- Rimini Blu plays very nicely with my 2011 Color of the Year, Orange. In fact — if you follow color theory — you know that these two colors are exact opposites on the color wheel. Pairing exact opposites is a classic way to create drama in a room.
- When you ask people, “What is your favorite color?”, blue is the most common answer — especially among men. Throw the guys a bone.
- Rich Rimini Royal Persian Lapis Lazuli Cobalt Blu, used an accent, gives your room punch (like black would)… Use it strategically throughout a room, it will help keep your eye moving playfully — dancing — around.
- It’s not “trendy”. In 2011, I’d say the mass market color story was: Greige and citrine. In 2012, I hear that we’ll be seeing purple and even teal — to layer on the neutral greige that’s been added everywhere. Rimini Blu, on the other hand, has a strong basis in history, so it’s less likely to be less closely aligned with any specific date — more “timeless.”
- I love to play the contrarian, and think that this color is kind of underappreciated in mainstream pop culture interior design today. This is a wonderful, storied color.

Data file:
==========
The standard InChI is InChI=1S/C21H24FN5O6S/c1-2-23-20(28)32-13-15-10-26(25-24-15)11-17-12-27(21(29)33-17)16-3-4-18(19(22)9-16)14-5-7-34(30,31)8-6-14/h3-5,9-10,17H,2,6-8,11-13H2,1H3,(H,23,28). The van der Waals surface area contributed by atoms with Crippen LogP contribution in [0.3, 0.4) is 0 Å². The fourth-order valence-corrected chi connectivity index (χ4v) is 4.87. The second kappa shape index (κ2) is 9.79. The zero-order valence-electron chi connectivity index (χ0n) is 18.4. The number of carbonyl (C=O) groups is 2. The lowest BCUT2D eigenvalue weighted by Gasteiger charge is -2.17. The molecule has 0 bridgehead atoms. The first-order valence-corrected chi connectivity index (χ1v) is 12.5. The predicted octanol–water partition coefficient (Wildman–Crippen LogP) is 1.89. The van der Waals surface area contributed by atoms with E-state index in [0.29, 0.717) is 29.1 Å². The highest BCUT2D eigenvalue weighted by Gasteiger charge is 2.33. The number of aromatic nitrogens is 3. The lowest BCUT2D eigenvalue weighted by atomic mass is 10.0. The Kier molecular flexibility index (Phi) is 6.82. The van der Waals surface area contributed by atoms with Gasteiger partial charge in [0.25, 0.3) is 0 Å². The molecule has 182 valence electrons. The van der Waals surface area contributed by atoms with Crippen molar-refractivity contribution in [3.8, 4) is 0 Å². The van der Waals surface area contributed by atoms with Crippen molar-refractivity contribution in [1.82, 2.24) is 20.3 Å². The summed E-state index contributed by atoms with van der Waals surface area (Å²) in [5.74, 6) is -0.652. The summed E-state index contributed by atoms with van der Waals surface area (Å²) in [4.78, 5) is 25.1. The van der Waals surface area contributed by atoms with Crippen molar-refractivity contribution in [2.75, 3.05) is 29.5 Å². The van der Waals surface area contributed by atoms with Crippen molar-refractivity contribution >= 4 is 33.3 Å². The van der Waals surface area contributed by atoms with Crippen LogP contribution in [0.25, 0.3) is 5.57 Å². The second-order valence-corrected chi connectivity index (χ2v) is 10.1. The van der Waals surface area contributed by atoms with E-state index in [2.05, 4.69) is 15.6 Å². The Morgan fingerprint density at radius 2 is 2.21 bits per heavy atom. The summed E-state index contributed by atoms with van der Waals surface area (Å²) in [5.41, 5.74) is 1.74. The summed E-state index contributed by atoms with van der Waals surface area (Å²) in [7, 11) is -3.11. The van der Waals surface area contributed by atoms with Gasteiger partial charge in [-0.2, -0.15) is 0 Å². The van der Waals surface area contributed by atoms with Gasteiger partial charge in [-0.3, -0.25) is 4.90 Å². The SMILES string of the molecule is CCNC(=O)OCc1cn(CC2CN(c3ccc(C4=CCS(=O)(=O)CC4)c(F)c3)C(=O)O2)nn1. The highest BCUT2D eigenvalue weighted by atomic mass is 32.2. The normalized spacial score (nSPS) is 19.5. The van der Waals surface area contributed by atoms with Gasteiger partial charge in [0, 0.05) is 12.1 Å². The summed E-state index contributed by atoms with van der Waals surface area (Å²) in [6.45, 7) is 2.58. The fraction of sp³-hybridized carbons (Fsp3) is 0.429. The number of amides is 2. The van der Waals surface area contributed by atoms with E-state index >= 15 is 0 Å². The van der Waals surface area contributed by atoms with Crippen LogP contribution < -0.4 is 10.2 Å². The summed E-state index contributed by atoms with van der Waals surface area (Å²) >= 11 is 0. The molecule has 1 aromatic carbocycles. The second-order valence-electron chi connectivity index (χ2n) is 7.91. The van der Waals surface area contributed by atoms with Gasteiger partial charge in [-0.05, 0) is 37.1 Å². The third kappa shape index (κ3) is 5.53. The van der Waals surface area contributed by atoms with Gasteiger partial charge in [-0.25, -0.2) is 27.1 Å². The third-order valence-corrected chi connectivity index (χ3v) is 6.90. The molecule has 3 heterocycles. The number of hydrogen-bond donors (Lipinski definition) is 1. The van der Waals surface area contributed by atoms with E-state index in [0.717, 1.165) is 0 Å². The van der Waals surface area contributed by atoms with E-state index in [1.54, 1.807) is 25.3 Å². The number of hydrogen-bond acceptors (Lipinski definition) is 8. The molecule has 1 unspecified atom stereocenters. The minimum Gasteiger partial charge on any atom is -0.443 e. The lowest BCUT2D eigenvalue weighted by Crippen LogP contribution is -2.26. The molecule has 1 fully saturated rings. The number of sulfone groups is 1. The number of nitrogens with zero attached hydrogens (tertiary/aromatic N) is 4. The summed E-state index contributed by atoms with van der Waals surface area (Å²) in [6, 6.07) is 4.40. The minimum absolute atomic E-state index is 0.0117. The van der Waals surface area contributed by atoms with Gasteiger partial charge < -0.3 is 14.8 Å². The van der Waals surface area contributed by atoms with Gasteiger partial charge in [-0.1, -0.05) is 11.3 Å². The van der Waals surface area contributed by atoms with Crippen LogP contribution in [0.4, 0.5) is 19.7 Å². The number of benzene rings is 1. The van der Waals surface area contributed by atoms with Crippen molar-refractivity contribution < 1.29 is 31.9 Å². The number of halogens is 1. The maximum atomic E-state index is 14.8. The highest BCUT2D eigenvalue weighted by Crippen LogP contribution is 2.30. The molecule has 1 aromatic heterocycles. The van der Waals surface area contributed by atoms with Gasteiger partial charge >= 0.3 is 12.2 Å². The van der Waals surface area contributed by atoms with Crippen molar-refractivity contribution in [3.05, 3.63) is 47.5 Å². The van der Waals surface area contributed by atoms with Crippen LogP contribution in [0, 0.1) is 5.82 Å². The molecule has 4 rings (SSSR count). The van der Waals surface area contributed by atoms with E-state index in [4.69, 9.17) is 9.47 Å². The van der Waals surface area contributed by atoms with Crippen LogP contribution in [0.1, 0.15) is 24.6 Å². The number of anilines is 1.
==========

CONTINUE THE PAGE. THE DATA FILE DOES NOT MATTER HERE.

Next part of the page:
More information about Rimini Blu, from a press release for Bitossi Ceramiche, in English as translated by Google:
When and how: the birth of the Rimini Blu collection
Aldo Londi has been the creative soul of Bitossi Ceramiche for 40years: Thanks to him we have the Rimini Blu collection that is officially dated to 1959 when it was firstly cited on the notebooks of Raymor, the American importer and distributor who first introduced Italian home design to the US market. Traditionally this collection is dated back to 1955 when Londi created the big “Ball Vase” in the characteristic Persiano Blue, but only a few years later a group of objects all bearing this special effect and chromatic tone are gathered into a line of products that was called Rimini Blu. A collection with an extremely modern background for the playful and allusive sense of shapes and for this special decorative technique that was conceived purposedly in the post-war years when it had become necessary to find ways to employ in the growing ceramic industry a not trained labor from agriculture.